11/08/2012 07:17 am ET Updated Jan 08, 2013

Review: Starlet

Starlet, opening Friday in limited release, may be one of the year's most surprising little movies, a tough-minded, low-budget tale that never quite leads you where it seems to be going.

Not that where it's going is somewhere you'd choose for yourself. But writer-director Sean Baker hooks you early and keeps twisting the screws in unexpected ways. Whether you mean to or not, you get caught up in its seemingly simple story, even as it reveals layers that are unexpected.

Dree Hemingway plays Jane, one of those ubiquitous California girls that seem to grow out of the cracks in the sidewalks in Los Angeles' San Fernando Valley. She lives with a roommate named Melissa (Stella Maeve) and Melissa's boyfriend Mikey (James Ransone) in a relatively unfurnished townhouse with a little dog named Starlet as her constant companion.

Jane's got a car but no apparent job. So it seems to be her lucky day when she makes the rounds of Sunday yard sales and comes away with a thermos. She gets into an argument with the elderly woman who's selling it, when Jane tells her that she plans to use it as a vase.

When she gets it home and tries to put flowers in it, however, there's something inside: several rubber-banded rolls of $100 bills. It's about $10,000 -- which should keep Jane in jobless, weed-smoking splendor with her roommates for a while (though she doesn't tell them about the money).

But she feels guilty. The elderly woman she bought it from, whose name is Sadie (Besedka Johnson), obviously needs money, if she's holding a yard sale. Jane isn't ready to tell her that she found the money -- but she does feel compelled to intrude into Sadie's life, to "bump into" her at the grocery store and offer her a ride, and continue to insert herself into what she views as Sadie's lonely existence.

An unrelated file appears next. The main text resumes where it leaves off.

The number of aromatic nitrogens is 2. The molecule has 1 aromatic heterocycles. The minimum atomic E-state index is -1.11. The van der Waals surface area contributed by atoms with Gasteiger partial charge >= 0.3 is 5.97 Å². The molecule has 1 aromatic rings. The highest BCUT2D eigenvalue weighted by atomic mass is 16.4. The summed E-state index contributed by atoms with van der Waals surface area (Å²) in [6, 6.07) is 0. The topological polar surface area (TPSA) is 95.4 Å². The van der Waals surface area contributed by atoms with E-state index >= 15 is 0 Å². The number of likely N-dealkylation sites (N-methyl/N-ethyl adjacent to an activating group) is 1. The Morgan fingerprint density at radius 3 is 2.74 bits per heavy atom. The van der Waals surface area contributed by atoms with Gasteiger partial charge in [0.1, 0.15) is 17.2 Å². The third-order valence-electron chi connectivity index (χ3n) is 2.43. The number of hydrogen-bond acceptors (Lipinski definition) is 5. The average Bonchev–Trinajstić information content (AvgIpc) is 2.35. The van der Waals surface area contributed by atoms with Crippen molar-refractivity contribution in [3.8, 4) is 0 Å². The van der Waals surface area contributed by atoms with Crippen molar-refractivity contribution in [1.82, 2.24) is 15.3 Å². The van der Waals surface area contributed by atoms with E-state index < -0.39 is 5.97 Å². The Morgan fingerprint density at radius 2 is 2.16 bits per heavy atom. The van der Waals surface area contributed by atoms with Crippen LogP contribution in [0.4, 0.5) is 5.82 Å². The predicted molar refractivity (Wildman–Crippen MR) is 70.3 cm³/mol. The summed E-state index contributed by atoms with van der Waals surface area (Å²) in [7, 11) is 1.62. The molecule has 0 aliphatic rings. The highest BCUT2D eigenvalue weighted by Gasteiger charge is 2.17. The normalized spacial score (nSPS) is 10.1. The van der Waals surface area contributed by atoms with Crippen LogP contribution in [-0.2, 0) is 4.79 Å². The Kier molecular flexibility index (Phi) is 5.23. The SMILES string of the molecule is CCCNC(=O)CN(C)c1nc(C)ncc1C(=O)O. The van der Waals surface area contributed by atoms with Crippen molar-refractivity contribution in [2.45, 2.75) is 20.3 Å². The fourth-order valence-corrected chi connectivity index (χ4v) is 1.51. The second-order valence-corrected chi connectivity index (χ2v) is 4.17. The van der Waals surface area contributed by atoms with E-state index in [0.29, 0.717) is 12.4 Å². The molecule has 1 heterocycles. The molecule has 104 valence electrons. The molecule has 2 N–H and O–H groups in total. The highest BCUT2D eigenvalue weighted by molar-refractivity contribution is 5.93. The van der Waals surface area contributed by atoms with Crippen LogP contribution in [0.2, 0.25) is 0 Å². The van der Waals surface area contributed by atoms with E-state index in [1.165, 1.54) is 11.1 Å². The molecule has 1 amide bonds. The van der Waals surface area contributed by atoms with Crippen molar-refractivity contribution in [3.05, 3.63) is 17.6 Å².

Which she does, despite Sadie's initial resistance. Think Harold and Maude or Harry and Tonto or any other film in which a young person befriends an elderly one and both take something from the other. Jane injects new life into Sadie's world and gives her help and company, while Sadie offers some perspective to the aimless, carefree Jane.

Both, of course, have secrets and neither is revealing much about themselves. But gradually the audience gets a peak into the lives they're keeping from each other. I won't spoil them here, but neither woman is who she seems to be.

Hemingway has a vitality that's undeniable, a sunniness that seems infectious and can be both genuine and a mask. Johnson brings a presence, more than a performance, to the role of Sadie, but her chemistry with Hemingway feels real. Maeve and Ransone are a gamey pair, perfect representatives of the dark underside of the California good-time life.

Starlet is small but precise, a bitter little pill of a movie wrapped in a sugary coating. It's enigmatic enough to keep you watching -- and thinking about it long afterward.

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